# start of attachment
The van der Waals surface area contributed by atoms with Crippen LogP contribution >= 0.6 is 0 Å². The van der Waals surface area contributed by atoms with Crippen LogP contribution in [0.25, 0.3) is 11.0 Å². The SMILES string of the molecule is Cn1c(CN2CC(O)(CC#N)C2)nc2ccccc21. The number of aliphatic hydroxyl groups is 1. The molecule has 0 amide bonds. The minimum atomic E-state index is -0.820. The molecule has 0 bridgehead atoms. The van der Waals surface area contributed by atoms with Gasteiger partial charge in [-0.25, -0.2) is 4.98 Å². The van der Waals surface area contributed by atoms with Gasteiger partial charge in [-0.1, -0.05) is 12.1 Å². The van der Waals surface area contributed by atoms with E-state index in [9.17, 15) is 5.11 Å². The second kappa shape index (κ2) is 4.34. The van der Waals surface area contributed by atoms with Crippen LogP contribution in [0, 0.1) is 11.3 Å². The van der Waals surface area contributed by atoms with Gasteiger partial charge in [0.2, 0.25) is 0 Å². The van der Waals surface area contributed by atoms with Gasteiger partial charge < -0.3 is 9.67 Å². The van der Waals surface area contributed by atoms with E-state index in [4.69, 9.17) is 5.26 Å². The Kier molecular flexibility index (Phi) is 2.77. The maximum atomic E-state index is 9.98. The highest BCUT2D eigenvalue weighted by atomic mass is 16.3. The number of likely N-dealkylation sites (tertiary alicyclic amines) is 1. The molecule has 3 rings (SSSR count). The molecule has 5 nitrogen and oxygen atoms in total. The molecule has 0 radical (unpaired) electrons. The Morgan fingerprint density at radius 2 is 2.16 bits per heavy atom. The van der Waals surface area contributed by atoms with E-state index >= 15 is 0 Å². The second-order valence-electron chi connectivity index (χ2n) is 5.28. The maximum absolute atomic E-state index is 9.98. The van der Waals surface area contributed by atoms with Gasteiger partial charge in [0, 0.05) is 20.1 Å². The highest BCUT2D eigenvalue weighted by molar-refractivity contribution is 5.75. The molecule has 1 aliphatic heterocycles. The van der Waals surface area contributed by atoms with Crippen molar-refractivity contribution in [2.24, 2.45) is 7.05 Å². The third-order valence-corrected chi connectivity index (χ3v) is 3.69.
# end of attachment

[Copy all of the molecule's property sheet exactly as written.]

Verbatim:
The van der Waals surface area contributed by atoms with Crippen LogP contribution >= 0.6 is 0 Å². The van der Waals surface area contributed by atoms with Crippen LogP contribution in [0.25, 0.3) is 11.0 Å². The SMILES string of the molecule is Cn1c(CN2CC(O)(CC#N)C2)nc2ccccc21. The number of aliphatic hydroxyl groups is 1. The molecule has 0 amide bonds. The minimum atomic E-state index is -0.820. The molecule has 0 bridgehead atoms. The van der Waals surface area contributed by atoms with Gasteiger partial charge in [-0.25, -0.2) is 4.98 Å². The van der Waals surface area contributed by atoms with Gasteiger partial charge in [-0.1, -0.05) is 12.1 Å². The van der Waals surface area contributed by atoms with E-state index in [9.17, 15) is 5.11 Å². The second kappa shape index (κ2) is 4.34. The van der Waals surface area contributed by atoms with Crippen LogP contribution in [0, 0.1) is 11.3 Å². The van der Waals surface area contributed by atoms with Gasteiger partial charge in [0.2, 0.25) is 0 Å². The van der Waals surface area contributed by atoms with Gasteiger partial charge < -0.3 is 9.67 Å². The van der Waals surface area contributed by atoms with E-state index in [4.69, 9.17) is 5.26 Å². The Kier molecular flexibility index (Phi) is 2.77. The maximum atomic E-state index is 9.98. The highest BCUT2D eigenvalue weighted by atomic mass is 16.3. The number of likely N-dealkylation sites (tertiary alicyclic amines) is 1. The molecule has 3 rings (SSSR count). The molecule has 5 nitrogen and oxygen atoms in total. The molecule has 0 radical (unpaired) electrons. The Morgan fingerprint density at radius 2 is 2.16 bits per heavy atom. The van der Waals surface area contributed by atoms with E-state index >= 15 is 0 Å². The second-order valence-electron chi connectivity index (χ2n) is 5.28. The maximum absolute atomic E-state index is 9.98. The van der Waals surface area contributed by atoms with Gasteiger partial charge in [0, 0.05) is 20.1 Å². The highest BCUT2D eigenvalue weighted by molar-refractivity contribution is 5.75. The molecule has 1 aliphatic heterocycles. The van der Waals surface area contributed by atoms with Crippen molar-refractivity contribution in [2.24, 2.45) is 7.05 Å². The third-order valence-corrected chi connectivity index (χ3v) is 3.69.